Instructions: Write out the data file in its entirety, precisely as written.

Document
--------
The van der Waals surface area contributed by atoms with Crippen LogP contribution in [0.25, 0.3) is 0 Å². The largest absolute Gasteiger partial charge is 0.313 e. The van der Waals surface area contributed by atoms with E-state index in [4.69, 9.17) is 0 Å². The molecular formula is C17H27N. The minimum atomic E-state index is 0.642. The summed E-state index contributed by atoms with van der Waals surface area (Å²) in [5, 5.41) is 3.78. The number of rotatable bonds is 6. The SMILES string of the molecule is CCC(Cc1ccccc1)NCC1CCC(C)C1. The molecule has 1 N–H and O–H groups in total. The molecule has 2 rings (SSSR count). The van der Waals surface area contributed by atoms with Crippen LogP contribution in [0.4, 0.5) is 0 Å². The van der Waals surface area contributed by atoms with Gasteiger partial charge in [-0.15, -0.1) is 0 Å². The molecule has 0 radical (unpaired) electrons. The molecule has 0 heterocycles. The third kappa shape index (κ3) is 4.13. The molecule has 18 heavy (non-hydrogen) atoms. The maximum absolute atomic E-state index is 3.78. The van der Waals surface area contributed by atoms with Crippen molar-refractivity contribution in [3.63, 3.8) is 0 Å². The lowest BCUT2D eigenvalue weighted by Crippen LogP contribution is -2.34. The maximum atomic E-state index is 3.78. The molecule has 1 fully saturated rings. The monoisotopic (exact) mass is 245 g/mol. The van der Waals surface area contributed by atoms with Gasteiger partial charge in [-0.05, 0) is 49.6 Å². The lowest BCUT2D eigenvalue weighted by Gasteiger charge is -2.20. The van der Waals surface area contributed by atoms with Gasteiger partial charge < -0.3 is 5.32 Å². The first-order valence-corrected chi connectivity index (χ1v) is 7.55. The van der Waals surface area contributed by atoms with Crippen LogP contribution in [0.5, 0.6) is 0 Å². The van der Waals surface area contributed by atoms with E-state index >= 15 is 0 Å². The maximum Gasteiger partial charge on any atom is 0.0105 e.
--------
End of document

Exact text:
The van der Waals surface area contributed by atoms with Crippen LogP contribution in [0.25, 0.3) is 0 Å². The largest absolute Gasteiger partial charge is 0.313 e. The van der Waals surface area contributed by atoms with E-state index in [4.69, 9.17) is 0 Å². The molecular formula is C17H27N. The minimum atomic E-state index is 0.642. The summed E-state index contributed by atoms with van der Waals surface area (Å²) in [5, 5.41) is 3.78. The number of rotatable bonds is 6. The SMILES string of the molecule is CCC(Cc1ccccc1)NCC1CCC(C)C1. The molecule has 1 N–H and O–H groups in total. The molecule has 2 rings (SSSR count). The van der Waals surface area contributed by atoms with Crippen LogP contribution in [0.4, 0.5) is 0 Å². The van der Waals surface area contributed by atoms with Gasteiger partial charge in [-0.15, -0.1) is 0 Å². The molecule has 0 radical (unpaired) electrons. The molecule has 0 heterocycles. The third kappa shape index (κ3) is 4.13. The molecule has 18 heavy (non-hydrogen) atoms. The maximum absolute atomic E-state index is 3.78. The van der Waals surface area contributed by atoms with Crippen molar-refractivity contribution in [3.63, 3.8) is 0 Å². The lowest BCUT2D eigenvalue weighted by Crippen LogP contribution is -2.34. The maximum atomic E-state index is 3.78. The molecule has 1 fully saturated rings. The monoisotopic (exact) mass is 245 g/mol. The van der Waals surface area contributed by atoms with Gasteiger partial charge in [-0.05, 0) is 49.6 Å². The lowest BCUT2D eigenvalue weighted by Gasteiger charge is -2.20. The van der Waals surface area contributed by atoms with Gasteiger partial charge < -0.3 is 5.32 Å². The first-order valence-corrected chi connectivity index (χ1v) is 7.55. The van der Waals surface area contributed by atoms with Crippen LogP contribution in [0.5, 0.6) is 0 Å². The van der Waals surface area contributed by atoms with E-state index >= 15 is 0 Å². The maximum Gasteiger partial charge on any atom is 0.0105 e.